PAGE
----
Businesses increasingly are utilizing location-based technology, demographic studies, traffic patterns, sales, homeowner location, and other data to describe customer lifestyles and buying habits (psychographics), identify ideal store locations, determine high and low volume product categories, locate their competition, estimate potential sales volume, and track average daily traffic volume. The same opportunities are available to the smallest business, due to continuous technology advances.

The use of decision support tools directly assists larger companies to understand their current location dynamics and markets that lead to their success, and identify where else these dynamics exist to support additional growth strategies.

It is not by chance that Home Depot, Chili’s Restaurants, Ben & Jerry’s, Wal-Mart, Pier One, Outback Steakhouse and other national brands are locating in your communities. Their decisions to build a store, hire and train staff, purchase inventory, and advertise in specific ways using these decision-support tools substantially reduces the associated investment risks.

They know who their best customers are; where they live; what the sales potential is from each customer; and which locations can maximize their investment. Increasingly, “Location, Location, Location” is being replaced by “Customer, Customer, Customer.”

Different businesses develop different concepts. A good location for one retailer may not be the same for another. Why? Location value is determined by the customers in that trade area. Customer concentrations drive the location decision!

Market researchers have established lifestyle segmentation systems that encompass up to 72 clusters or divisions based on life stage, demographics, income, purchasing habits and other unique characteristics of residents in specific neighborhoods.

Neighborhoods and households are labeled. These clusters and divisions are critical, since they are statistically likely to act in similar, predictable ways. Most stores service several predominant clusters or divisions. Researchers have categorized the over 111 million households in the U.S. into these segmentation systems.

What is your business concept’s “trade area?” You need to know how much time a typical customer is willing to spend to drive to your business. “Drive time” is often a product of the cost of the good or service. Consumers will drive further to purchase a bedroom set than they would to buy groceries. Today, location-based technology can cost-effectively produce a polygon-shaped map of your “drive time trade area.”

Once you know your dominant customer segments and your model trade area, you can graphically plot the major and minor clusters within each. Then, you can augment this with:

Daily traffic counts by your site location,
Competitor location(s),
Trade area product demand,
Total households in the trade area, and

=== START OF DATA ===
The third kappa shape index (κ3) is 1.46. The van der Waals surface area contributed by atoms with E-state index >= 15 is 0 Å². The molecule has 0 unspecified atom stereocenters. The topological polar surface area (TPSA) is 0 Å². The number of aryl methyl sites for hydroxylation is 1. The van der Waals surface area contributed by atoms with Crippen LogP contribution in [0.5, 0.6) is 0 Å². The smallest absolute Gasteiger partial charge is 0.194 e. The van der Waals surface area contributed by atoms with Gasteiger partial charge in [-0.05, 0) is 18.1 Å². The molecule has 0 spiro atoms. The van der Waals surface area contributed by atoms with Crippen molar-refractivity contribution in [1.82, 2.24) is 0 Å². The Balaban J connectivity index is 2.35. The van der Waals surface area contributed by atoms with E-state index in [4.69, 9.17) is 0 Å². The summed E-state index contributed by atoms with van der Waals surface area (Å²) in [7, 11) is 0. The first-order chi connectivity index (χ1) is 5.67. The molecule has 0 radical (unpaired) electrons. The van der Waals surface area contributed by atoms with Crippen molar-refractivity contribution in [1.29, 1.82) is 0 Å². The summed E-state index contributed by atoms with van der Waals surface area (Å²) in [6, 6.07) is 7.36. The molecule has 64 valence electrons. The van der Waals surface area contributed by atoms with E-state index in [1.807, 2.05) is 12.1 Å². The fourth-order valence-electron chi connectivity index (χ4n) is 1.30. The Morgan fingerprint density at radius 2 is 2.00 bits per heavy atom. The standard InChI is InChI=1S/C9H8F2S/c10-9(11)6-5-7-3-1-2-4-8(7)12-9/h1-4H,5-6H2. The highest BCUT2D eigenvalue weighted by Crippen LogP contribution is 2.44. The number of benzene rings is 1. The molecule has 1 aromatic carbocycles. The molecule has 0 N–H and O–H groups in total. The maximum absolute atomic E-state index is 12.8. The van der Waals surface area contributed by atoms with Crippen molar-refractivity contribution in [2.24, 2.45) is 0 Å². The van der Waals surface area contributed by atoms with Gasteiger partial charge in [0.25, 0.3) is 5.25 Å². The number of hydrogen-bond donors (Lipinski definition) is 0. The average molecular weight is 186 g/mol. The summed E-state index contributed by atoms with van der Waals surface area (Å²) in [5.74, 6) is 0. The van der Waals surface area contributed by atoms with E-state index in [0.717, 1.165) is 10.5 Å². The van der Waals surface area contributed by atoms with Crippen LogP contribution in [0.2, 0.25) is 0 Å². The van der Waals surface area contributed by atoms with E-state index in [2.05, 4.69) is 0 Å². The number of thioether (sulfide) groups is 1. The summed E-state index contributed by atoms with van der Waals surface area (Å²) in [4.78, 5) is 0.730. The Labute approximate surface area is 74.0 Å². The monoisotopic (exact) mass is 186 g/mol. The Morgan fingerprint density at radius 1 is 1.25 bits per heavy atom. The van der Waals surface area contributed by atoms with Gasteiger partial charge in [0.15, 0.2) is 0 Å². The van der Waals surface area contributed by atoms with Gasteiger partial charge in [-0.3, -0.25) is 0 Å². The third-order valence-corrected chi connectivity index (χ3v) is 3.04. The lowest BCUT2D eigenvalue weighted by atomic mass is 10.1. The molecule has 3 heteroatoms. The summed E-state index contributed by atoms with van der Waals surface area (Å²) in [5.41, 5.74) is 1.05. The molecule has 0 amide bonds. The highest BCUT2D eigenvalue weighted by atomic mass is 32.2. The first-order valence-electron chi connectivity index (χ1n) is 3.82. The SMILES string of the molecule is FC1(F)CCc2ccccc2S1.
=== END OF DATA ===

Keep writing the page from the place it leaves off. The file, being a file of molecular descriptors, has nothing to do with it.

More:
Total population and other demographic data.
You also can determine whether an additional location for your store in the trade area would cannibalize (steal sales from) your existing location.

Data to help you market and advertise cost effectively

Want to market and advertise to the households in this trade area?

Consider a marketing message that “fits” the lifestyles and buying habits of your predominant segment profiles – using print, radio, television, or direct mail. Today, you can target direct mail only to specific households that are most likely to purchase your products and services, saving money on wasted eyes bought in a mass media campaign.

Second-home owners, for example, purchase much differently than full-time residents.

Want to determine if a potential, new location will be successful?

Develop a customer profile model, a model of your successful trade area, and an analysis of alternative sites to determine if these sites have the critical factors (profitability analysis, penetration and product performance, competitor location, cannibalization analysis) necessary for a successful location.

Want to know if your existing product and service mix is maximizing your current locations?

Analyze consumer-spending estimates for your trade area’s demand for specific products and services in 20 major categories and hundreds of individual items. These categories and items are indexed to national averages for each segment cluster or division and can help you understand why certain products and services are disappearing from the shelves and why other products are gathering too much dust.

How do you start this analysis?

If you are not yet collecting customer-specific information (street address is the ideal), start collecting it.
Analyze your sales and inventory data, as well as total cost of goods sold, to determine high and low sales categories.
Locate where your competition is.
Consider utilizing location, segmentation, and market analysis to increase your competitive edge.
Remember, technology advances have made this process very affordable for the small, local, or regional service business. You can compete effectively with the chains.